New Yakima recycling program could lower garbage costs - NBC Right Now/KNDO/KNDU Tri-Cities, Yakima, WA |

New Yakima recycling program could lower garbage costs

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YAKIMA, WA - If you're a Yakima local, have you ever thought about why you never see many recycling bins on trash day?

Recycling is currently not required of the City of Yakima, but that could be changing.

The city council is considering putting in place a mandatory curbside recycling program within the next few years.

Mikal Heintz, Program Coordinator for the Terrace Heights Landfill, says this new program is now extremely necessary.

"Every single day at the Terrace Heights Landfill, we take in about 1,930,000 pounds of garbage. and we estimate about 50% of that could have been recycled if people had taken the time to sort it out at home, at work, or even schools," she explains.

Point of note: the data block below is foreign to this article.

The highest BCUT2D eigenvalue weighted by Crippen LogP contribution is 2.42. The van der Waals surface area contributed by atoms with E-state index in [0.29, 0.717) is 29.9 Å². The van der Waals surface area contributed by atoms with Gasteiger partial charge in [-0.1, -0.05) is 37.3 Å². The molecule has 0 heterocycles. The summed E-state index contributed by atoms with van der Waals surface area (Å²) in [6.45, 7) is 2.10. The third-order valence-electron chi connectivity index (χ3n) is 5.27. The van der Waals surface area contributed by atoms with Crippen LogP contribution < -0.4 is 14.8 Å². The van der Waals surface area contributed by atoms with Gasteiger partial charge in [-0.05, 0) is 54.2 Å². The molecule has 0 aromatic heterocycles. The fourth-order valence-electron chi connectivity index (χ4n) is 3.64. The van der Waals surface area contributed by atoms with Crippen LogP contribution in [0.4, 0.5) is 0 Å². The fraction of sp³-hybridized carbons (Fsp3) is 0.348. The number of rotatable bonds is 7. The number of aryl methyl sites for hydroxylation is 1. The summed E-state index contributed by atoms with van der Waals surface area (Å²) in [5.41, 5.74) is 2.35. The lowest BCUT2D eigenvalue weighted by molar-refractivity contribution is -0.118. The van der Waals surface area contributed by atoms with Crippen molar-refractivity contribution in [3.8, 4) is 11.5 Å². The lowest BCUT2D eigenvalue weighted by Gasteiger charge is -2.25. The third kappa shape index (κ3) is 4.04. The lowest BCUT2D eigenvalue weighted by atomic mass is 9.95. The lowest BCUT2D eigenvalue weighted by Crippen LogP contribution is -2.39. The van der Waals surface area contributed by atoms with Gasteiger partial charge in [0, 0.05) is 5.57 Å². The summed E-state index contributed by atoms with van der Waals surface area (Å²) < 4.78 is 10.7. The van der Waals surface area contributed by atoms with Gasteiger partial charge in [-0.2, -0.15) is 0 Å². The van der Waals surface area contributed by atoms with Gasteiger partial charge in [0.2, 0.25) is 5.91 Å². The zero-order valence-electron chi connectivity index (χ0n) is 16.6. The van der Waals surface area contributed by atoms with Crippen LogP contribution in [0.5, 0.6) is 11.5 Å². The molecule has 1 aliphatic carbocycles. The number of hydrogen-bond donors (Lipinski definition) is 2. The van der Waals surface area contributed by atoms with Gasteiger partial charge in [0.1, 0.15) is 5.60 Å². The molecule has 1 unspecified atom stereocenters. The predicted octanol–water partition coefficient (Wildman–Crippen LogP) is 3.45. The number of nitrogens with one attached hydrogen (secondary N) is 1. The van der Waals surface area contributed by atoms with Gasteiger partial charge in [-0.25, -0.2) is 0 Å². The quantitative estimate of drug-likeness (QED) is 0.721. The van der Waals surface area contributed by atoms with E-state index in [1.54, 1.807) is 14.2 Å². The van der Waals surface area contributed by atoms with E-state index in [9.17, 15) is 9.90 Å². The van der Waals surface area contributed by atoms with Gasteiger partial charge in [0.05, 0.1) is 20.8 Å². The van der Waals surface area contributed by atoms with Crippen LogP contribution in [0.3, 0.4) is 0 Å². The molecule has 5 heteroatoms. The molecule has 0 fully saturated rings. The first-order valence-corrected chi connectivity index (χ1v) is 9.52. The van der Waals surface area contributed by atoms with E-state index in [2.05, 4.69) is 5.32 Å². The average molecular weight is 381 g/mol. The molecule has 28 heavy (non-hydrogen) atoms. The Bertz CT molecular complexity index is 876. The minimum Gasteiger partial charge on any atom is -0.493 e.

Although recycling seems easy enough to implement, Heintz says it will most likely take a while to get running.

"When you have it, a city of 85,000 people, and there's different language barriers in different areas, and making sure you have the staff and the resources to be able to get in and teach them...especially for someone who's never been exposed to recycling, that's going to be a bit of a learning curve."

Many residents are also worried this will hike up their garbage bill.

"A lot of people move here from other areas, and they'll tell people, 'Oh, well, we had it free where I lived,' and that's just not true," Heintz said. "It's embedded in their rates somehow, it's in their tipping fee, their property taxes, or maybe it's subsidized through their garbage."

Heintz says the Yakima area actually has one of the lowest tipping rates in the state.

"If we could get people to recycle more, we would have less getting buried in the landfill every day, and that could extend the life of the landfill, which could, in turn, keep our garbage rates cheaper."

Garbage rates did increase over the weekend by just over a dollar to begin saving for the program; but if it's successful, we could have overall lower costs and a more environmentally-friendly city by 2020.